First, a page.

Man Found Shot To Death In East Los Angeles Area
A man was found shot to death early Thursday morning in the East Los Angeles area. Detectives were sent to the 4300 block of Floral Drive at 12:02 a.m., according to the Los Angeles County Sheriff's Department. Information on the man's identity was not immediately available. No arrests were reported, and no suspect information was released. Anyone with information on the case was urged to call the Sheriff's Homicide Bureau at 323-890-5500, or Crime Stoppers at 800-222 TIPS.
Real Estate Heir Robert Durst To Testify At Murder Trial In L.A.
New York real estate heir Robert Durst is expected to take the stand at his Los Angeles County murder trial on Thursday. The 78-year-old was expected to make the rare move for a defendant in a murder case and begin testimony on Wednesday, but the prosecution was still cross-examining another defense witness, memory expert Elizabeth Loftus, when court ended for the day. Loftus, the only other witness the defense planned to call, will be back on the stand Thursday morning, and will be followed by Durst if defense attorneys decide to go through with having him testify. His testimony would likely last several days. At Durst’s Texas trial in 2003, the same attorney represented him and called him to testify, and he was acquitted of murder despite admitting to dismembering and disposing of the body of his Galveston neighbor Morris Black. Durst said Black entered his apartment with a gun and was killed when it went off during a struggle. Durst is charged with killing his friend Susan Berman in 2000. He has pleaded not guilty.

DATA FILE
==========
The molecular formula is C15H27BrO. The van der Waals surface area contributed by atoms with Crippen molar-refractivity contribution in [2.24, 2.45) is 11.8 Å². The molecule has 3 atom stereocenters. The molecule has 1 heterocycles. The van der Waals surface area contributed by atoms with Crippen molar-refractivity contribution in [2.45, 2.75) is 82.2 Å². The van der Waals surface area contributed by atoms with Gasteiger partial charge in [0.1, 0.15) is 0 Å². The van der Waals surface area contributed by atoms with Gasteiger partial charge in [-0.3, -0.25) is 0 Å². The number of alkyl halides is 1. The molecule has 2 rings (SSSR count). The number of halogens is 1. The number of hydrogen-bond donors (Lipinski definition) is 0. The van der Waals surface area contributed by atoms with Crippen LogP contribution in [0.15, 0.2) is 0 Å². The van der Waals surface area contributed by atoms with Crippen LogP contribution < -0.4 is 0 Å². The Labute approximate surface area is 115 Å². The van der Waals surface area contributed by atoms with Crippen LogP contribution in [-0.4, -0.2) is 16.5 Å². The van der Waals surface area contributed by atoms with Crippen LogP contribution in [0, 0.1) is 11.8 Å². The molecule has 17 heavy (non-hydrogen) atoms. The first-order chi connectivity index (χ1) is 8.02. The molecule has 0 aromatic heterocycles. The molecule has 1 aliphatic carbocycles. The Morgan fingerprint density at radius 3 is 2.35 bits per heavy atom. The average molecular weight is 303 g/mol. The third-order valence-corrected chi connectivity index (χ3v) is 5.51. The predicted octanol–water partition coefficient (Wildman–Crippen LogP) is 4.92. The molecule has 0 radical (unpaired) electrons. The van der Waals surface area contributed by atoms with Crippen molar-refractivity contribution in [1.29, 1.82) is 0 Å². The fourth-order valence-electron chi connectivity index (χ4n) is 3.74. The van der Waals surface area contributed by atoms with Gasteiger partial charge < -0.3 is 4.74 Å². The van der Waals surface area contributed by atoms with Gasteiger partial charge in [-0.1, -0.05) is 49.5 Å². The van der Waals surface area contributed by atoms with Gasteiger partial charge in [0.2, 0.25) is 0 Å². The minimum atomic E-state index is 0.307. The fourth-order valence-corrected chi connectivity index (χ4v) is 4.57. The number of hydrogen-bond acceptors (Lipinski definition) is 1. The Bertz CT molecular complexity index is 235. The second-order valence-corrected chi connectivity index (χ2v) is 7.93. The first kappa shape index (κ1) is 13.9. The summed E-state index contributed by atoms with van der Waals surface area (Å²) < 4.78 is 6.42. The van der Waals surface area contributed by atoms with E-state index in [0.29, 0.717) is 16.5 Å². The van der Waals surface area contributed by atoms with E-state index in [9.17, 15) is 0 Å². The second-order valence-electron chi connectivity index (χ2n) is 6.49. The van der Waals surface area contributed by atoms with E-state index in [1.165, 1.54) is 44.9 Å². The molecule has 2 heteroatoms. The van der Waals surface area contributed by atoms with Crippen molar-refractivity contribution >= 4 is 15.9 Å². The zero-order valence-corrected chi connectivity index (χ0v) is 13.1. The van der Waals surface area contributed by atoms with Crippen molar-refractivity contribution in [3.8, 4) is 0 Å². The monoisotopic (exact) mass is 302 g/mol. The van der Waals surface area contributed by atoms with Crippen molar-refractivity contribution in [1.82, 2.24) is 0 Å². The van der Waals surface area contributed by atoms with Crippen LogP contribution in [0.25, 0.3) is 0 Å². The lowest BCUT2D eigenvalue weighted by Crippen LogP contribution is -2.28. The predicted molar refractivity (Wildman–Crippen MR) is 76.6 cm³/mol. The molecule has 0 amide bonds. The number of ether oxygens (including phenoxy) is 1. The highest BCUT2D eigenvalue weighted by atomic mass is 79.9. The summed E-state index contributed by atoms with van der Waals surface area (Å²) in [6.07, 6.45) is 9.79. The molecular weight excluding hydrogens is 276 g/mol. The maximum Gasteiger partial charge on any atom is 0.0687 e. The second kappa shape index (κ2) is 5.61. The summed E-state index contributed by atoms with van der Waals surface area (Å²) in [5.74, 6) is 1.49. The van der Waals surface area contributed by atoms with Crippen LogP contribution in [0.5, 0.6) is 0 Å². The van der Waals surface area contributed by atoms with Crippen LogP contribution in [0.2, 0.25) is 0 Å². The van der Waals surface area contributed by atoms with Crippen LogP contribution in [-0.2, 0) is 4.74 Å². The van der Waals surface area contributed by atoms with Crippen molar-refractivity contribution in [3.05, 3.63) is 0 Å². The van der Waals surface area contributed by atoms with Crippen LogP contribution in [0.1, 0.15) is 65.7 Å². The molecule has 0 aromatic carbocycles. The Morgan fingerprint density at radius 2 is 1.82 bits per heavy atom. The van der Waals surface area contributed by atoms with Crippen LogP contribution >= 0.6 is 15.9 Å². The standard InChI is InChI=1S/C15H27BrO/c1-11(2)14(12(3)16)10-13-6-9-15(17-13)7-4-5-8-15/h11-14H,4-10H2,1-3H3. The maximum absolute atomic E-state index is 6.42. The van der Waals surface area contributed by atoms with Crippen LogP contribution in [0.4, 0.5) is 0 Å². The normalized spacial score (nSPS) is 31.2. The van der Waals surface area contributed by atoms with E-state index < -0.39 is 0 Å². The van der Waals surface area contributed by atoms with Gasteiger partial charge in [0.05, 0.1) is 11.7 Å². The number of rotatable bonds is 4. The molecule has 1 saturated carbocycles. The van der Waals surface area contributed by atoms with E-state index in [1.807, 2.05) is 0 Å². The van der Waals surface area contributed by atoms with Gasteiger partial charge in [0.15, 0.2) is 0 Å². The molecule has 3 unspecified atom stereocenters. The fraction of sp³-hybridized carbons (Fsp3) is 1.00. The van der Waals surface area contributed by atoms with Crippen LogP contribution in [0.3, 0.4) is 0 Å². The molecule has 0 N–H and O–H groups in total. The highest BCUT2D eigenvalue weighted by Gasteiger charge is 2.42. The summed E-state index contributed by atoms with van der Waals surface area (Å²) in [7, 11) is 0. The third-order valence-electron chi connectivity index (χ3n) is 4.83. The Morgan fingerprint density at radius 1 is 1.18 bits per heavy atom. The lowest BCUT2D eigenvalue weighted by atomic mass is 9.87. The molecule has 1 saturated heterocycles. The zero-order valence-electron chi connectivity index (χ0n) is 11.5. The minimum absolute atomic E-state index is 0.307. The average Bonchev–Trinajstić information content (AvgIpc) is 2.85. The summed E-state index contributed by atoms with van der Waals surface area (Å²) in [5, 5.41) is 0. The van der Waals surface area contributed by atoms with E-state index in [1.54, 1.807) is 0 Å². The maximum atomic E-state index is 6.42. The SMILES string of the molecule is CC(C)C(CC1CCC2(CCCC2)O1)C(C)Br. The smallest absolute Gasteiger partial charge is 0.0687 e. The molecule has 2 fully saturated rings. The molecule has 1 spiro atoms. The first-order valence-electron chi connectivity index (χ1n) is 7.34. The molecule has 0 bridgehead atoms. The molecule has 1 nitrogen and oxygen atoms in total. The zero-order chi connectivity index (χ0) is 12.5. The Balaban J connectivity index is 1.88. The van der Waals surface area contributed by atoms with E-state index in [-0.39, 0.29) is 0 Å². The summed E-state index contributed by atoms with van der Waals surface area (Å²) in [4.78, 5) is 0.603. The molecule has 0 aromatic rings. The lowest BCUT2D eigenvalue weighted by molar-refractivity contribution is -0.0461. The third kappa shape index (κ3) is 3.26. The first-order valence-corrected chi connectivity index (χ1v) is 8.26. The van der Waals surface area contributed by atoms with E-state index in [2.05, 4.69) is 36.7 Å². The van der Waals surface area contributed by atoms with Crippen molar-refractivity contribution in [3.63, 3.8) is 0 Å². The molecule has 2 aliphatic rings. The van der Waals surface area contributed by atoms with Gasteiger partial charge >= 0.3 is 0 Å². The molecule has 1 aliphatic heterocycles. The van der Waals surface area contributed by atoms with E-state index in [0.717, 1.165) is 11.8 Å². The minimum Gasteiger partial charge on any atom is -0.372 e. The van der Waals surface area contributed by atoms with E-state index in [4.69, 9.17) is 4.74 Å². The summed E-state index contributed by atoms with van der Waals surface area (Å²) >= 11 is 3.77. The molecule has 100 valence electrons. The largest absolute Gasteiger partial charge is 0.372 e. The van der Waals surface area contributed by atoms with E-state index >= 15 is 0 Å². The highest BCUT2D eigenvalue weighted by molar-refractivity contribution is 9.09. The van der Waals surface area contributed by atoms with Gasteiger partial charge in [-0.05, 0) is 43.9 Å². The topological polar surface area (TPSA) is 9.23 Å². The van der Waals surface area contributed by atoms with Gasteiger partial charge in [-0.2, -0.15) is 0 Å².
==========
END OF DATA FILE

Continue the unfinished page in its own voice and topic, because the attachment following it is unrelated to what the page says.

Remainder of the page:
Lawsuit Settled After LA Coroner Allegedly Gave Body To Wrong Family